The Wall Street Journal “Hire Education” blog has an interesting item from Allyson Moore, career center director at a certain 7th-ranked college halfway across the state. She recounts a story from one of her students that should sound familiar to many Ephs:

Vincent DiForte, an Amherst College senior majoring in psychology, recently did so in an interview with a consulting firm. During the interview, Vincent talked about the analytical, problem-solving, and reading and writing skills he had honed through his liberal-arts education.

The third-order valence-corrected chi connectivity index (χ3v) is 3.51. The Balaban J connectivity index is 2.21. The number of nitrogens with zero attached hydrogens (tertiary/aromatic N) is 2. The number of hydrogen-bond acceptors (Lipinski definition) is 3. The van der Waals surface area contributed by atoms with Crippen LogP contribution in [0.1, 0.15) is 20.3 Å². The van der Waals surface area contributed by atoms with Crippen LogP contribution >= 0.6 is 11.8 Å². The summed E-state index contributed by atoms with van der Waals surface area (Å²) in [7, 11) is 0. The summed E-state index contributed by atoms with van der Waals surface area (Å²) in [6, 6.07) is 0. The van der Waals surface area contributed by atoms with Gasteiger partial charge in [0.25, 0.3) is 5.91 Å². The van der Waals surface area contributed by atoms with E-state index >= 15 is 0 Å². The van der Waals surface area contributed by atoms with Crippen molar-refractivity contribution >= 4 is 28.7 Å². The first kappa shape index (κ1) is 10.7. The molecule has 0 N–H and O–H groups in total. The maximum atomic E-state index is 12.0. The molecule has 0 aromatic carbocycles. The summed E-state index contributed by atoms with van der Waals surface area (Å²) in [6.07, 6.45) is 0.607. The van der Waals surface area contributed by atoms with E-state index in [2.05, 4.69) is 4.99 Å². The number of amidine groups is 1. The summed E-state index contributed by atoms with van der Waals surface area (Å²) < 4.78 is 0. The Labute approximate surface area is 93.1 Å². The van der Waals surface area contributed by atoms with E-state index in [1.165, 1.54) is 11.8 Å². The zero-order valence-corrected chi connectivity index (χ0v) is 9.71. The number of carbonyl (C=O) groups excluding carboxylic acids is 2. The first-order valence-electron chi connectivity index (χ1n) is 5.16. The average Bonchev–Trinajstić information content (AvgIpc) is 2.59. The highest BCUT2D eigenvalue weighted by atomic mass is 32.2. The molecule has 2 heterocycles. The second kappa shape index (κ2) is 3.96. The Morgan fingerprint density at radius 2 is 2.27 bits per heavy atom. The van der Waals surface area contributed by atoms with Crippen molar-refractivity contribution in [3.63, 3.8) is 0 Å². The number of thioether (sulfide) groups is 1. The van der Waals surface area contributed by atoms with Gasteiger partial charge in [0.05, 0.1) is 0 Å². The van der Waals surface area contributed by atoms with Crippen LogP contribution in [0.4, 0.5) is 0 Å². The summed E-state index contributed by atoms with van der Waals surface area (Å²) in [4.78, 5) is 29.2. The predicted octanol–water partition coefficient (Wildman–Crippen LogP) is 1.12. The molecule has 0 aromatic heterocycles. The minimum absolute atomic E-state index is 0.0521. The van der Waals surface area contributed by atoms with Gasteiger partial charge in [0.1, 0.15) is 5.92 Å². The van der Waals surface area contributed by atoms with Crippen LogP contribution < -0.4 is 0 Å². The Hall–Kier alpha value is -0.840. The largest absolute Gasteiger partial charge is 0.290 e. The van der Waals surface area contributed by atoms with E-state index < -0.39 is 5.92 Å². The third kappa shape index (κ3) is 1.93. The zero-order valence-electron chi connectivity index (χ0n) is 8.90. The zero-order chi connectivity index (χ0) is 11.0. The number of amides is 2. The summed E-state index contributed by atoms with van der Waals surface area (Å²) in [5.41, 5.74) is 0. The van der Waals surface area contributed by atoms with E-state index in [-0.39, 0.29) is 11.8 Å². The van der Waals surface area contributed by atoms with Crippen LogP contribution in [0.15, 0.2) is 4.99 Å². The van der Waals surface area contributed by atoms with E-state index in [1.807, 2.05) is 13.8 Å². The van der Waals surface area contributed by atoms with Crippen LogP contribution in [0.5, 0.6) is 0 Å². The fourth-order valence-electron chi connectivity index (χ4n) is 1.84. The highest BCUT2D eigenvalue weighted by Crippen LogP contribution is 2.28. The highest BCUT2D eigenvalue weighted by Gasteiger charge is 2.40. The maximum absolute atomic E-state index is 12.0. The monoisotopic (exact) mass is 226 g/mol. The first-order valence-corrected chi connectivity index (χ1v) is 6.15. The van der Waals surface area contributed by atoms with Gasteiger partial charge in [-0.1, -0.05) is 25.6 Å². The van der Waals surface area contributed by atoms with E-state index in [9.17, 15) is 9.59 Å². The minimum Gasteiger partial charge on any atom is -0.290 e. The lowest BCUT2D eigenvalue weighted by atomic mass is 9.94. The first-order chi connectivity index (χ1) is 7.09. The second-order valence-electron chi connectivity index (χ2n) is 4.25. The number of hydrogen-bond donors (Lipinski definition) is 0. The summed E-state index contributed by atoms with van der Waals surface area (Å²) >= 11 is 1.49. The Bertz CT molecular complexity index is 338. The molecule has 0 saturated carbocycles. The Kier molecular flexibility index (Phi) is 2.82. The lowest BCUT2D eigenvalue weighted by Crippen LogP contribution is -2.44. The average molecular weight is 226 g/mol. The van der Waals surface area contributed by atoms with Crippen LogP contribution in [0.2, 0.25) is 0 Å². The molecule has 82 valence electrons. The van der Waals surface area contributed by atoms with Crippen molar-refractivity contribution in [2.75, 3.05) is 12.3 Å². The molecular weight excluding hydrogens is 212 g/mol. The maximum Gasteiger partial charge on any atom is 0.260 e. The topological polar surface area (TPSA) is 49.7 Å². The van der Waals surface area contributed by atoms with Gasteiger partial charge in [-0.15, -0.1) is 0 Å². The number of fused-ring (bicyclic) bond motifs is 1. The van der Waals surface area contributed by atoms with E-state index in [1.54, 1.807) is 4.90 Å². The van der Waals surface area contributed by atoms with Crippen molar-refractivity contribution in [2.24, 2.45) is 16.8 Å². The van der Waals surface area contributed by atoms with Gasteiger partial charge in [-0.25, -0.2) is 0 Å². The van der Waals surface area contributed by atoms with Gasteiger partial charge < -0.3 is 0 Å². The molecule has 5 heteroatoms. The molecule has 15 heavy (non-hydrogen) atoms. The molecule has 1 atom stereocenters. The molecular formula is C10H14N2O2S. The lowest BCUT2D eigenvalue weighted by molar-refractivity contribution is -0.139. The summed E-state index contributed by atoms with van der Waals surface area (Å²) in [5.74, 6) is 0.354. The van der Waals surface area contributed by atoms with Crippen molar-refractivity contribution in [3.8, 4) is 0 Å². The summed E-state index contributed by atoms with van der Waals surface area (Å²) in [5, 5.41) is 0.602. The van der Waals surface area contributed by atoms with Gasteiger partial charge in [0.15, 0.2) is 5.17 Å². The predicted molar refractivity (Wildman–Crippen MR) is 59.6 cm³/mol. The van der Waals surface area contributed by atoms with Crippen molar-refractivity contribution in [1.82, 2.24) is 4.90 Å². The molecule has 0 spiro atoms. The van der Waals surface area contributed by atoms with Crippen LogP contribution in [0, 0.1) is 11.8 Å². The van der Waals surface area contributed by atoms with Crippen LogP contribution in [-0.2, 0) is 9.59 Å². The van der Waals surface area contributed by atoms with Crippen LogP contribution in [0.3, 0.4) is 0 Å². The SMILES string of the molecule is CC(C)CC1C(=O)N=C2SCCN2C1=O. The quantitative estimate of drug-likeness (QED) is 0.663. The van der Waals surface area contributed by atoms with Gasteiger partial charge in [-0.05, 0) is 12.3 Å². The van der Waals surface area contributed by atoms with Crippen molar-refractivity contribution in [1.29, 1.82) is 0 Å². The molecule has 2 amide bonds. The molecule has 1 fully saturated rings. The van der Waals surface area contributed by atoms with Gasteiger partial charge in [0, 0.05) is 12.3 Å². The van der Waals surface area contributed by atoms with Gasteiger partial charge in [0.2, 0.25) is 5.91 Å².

“I think that allowed the interviewer to see that I would be able to adapt and be successful in any working environment,” said Vincent, who received a job offer from the firm. “I think they were looking for someone who would be able to take on a larger role, and more and more responsibilities. The broad education I’ve received afforded me the ability to be viewed in that way.”

But is it really true, as she adds, that “Too often, liberal-arts students fail to recognize the value of their own education”? I hope not — if it is, then students are failing to get something important that liberal arts study should impart…

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